There is plenty of interest here. First of all, the Emmanuel brothers--there are three of them--are each interesting in their own right:
- The oldest, Ezekiel, is an oncologist and Chair of the Department of Bioethics at Harvard University. He is the author of Healthcare, Guaranteed: A Simple, Secure Solution for America.
- Rahm, the middle son and Obama's Chief of Staff, was once a ballet prodigy who was offered a scholarship with the Joffrey ballet. Political activism led to his early career as a political fundraiser whiz kid. His later position in the Clinton White House inspired the character Josh Lyman on The West Wing. (1)
- The youngest, Ariel, a former professional racquetball player, is the founder of Hollywood's Endeavor Agency and represents prominent personalities, such as Martin Scorsese, Reese Witherspoon, Michael Moore, Jude Law, Matt Damon, and Mark Wahlberg.
But this is where it gets really interesting. Close followers of the recent Presidential campaign will remember that Obama struggled to win Jewish voters. Many suspected--and some vehemently claimed--that he would not support Israel. But Obama's new Chief of Staff is Jewish--and not just any old liberal Jewish guy. Like Obama, he is the son of an immigrant. His father, Dr. Benjamin M. Emanuel, was born in Israel.
Dr. Emanuel was, according to Wikipedia, militantly active in a Zionist paramilitary organization. (2) A Google search quickly produces pages that refer to Dr. Emanuel as a "terrorist" and a "racist." But the subject of Israel has become more heated and polarizing than an abortion rights debate, and sometimes it's hard to sort out the facts.
This much is clear: the Emanuel family will be a pro-Israel influence on the White House. According to ABC News Senior White House Correspondent Jake Tapper in his blog, Political Punch:
Israeli newspapers are already rejoicing about President-elect Obama's selection of Rep. Rahm Emanuel, D-Ill., to be his White House chief of staff.Tapper quotes the Israeli newspaper Ha'aretz:
Emanuel "is the son of a Jerusalem-born pediatrician who was a member of the Irgun (Etzel or IZL), a militant Zionist group that operated in Palestine between 1931 and 1948." (3)There's plenty of controversy, and I find it a bit curious that the mainstream media hasn't picked up on this.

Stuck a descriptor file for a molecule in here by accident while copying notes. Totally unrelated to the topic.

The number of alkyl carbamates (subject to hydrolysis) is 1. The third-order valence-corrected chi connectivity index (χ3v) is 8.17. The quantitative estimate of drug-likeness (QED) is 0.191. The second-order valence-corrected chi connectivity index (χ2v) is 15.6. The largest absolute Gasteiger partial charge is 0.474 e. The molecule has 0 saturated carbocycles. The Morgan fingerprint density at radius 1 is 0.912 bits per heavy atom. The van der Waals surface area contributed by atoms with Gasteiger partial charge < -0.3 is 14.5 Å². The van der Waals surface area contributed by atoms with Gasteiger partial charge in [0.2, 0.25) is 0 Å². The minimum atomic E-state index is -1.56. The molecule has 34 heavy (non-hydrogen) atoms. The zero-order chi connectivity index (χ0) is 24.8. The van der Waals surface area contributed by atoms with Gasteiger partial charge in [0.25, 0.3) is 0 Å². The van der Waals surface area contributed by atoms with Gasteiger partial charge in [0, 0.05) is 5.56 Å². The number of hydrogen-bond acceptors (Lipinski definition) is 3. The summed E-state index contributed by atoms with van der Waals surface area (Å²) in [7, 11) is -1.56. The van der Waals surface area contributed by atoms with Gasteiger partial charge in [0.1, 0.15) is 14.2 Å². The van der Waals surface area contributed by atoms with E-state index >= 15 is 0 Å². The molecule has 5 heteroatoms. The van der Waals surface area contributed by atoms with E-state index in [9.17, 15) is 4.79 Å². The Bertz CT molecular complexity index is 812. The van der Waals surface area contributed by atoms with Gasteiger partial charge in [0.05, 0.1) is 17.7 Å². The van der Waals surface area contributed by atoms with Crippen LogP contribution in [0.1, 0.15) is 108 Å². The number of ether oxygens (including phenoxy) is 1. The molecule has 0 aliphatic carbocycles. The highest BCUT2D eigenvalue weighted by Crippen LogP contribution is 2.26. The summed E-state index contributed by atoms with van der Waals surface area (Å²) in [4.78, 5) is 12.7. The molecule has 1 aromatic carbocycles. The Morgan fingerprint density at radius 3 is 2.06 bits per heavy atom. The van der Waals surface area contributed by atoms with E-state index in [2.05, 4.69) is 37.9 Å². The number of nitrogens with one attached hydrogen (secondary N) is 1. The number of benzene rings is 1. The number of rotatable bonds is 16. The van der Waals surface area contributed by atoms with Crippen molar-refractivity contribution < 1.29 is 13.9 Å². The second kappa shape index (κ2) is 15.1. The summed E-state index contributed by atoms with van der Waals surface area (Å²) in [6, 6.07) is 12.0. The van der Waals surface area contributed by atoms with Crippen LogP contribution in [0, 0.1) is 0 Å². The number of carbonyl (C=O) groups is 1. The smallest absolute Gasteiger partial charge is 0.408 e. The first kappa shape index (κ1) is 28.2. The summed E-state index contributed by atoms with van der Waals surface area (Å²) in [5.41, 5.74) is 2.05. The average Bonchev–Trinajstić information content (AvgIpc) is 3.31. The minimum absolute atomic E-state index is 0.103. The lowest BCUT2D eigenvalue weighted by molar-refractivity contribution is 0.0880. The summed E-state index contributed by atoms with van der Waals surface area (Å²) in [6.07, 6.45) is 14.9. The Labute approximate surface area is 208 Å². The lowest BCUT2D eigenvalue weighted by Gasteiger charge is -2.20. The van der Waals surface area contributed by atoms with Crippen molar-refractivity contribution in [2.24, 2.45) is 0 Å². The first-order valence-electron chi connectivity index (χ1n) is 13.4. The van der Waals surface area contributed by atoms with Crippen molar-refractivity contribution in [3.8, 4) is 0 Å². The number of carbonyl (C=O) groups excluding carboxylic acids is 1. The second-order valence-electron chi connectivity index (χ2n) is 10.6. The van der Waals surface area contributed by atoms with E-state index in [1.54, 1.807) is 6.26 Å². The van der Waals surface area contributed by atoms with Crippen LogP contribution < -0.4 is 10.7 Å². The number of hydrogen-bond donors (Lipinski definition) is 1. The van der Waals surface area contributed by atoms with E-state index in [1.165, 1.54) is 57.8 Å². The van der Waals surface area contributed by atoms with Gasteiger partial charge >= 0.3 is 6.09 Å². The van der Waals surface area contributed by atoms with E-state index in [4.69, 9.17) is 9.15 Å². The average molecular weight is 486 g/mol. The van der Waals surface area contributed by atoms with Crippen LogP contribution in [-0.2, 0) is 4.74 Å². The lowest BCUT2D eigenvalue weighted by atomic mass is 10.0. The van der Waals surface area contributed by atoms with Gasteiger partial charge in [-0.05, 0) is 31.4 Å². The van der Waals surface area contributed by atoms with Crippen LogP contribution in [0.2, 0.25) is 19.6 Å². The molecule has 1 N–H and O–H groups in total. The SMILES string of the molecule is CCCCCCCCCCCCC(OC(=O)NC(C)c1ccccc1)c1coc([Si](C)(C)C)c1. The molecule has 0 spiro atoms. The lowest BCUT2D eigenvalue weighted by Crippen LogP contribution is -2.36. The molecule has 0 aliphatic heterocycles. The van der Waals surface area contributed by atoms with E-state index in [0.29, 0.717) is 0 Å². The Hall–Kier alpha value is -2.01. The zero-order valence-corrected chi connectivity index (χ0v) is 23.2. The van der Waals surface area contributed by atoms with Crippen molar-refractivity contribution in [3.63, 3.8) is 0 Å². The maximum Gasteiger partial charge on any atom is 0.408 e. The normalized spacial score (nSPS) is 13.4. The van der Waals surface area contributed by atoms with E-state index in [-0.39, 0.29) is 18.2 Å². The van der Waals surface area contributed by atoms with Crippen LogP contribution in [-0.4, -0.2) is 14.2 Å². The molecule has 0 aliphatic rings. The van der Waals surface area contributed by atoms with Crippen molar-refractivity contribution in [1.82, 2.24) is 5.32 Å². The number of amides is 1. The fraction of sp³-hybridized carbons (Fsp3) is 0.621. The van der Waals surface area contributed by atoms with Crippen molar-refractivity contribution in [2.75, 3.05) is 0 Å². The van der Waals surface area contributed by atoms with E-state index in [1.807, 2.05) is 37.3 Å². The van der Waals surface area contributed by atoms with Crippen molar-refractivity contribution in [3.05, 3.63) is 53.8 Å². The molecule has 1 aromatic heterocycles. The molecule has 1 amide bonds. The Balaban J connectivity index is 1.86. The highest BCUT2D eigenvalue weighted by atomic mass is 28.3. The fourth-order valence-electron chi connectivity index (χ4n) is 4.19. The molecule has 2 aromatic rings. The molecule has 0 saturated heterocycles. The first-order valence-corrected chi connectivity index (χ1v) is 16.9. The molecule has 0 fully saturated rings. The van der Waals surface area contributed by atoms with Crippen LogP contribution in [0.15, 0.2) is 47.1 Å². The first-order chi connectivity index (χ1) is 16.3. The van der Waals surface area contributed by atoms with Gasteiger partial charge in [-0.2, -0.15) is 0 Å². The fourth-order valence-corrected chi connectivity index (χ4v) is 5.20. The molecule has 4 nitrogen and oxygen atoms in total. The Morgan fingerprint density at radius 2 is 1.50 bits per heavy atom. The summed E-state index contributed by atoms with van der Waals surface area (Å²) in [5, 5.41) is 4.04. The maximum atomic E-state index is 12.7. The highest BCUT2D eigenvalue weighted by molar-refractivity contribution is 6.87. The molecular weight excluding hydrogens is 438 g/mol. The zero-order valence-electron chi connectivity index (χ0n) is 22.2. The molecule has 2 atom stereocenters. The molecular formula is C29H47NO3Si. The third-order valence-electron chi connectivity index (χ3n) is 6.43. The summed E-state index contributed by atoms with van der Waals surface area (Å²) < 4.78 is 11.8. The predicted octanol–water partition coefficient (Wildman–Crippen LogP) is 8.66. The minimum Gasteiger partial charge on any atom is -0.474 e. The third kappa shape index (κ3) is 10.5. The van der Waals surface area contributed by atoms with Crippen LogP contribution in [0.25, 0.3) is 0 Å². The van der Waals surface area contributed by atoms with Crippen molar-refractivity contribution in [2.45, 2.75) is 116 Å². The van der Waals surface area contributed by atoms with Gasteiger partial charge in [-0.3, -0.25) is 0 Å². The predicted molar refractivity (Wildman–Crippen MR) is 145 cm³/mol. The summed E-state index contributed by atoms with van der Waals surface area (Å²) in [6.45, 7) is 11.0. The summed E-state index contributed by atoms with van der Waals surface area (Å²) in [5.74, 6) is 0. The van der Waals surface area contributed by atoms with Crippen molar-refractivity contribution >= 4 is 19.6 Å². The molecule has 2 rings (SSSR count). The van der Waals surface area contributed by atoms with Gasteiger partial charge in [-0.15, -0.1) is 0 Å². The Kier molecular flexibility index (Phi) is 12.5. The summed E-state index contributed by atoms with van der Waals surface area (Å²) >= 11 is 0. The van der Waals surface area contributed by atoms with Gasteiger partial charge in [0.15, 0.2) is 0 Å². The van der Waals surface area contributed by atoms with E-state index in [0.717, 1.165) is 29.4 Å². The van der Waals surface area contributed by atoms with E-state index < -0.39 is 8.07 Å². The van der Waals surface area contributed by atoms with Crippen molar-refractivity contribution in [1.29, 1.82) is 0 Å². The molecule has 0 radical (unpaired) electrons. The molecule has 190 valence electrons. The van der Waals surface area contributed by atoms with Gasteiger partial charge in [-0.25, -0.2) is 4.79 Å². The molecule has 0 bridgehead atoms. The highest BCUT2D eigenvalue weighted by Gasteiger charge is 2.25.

"There could not be a more provocative appointment than Rahm Emanuel, if he wanted to send a signal that he is going to stick by a quite hard-line pro-Israel policy," said Ali Abunimah of the Electronic Intifadah on Democracy Now. (3)
I can't wrap my mind around the socio-political implications of Barack Obama's election and his subsequent appointments. What strikes me most is how stunningly wrong his opponents have been about him. Both he and his Chief of Staff are complex and deeply interesting personalities. President Obama, certainly, is not easily pigeon holed. The first few days of Obama's administration have been exhilirating, and it's going to be fascinating to watch events unfold in the weeks and months to come. Some will question whether Obama's supporters have also been wrong about him. Some probably have been.
- Washington Post, Fighting for The Spoils, October 2006.
- Wikipedia, Ari Emanuel.
- Political Punch, Will the Arab World Take Issue with Rahm's Israeli Roots . . . ., November 2008.
- New York Times, The Brothers Emanuel, January 25, 2009.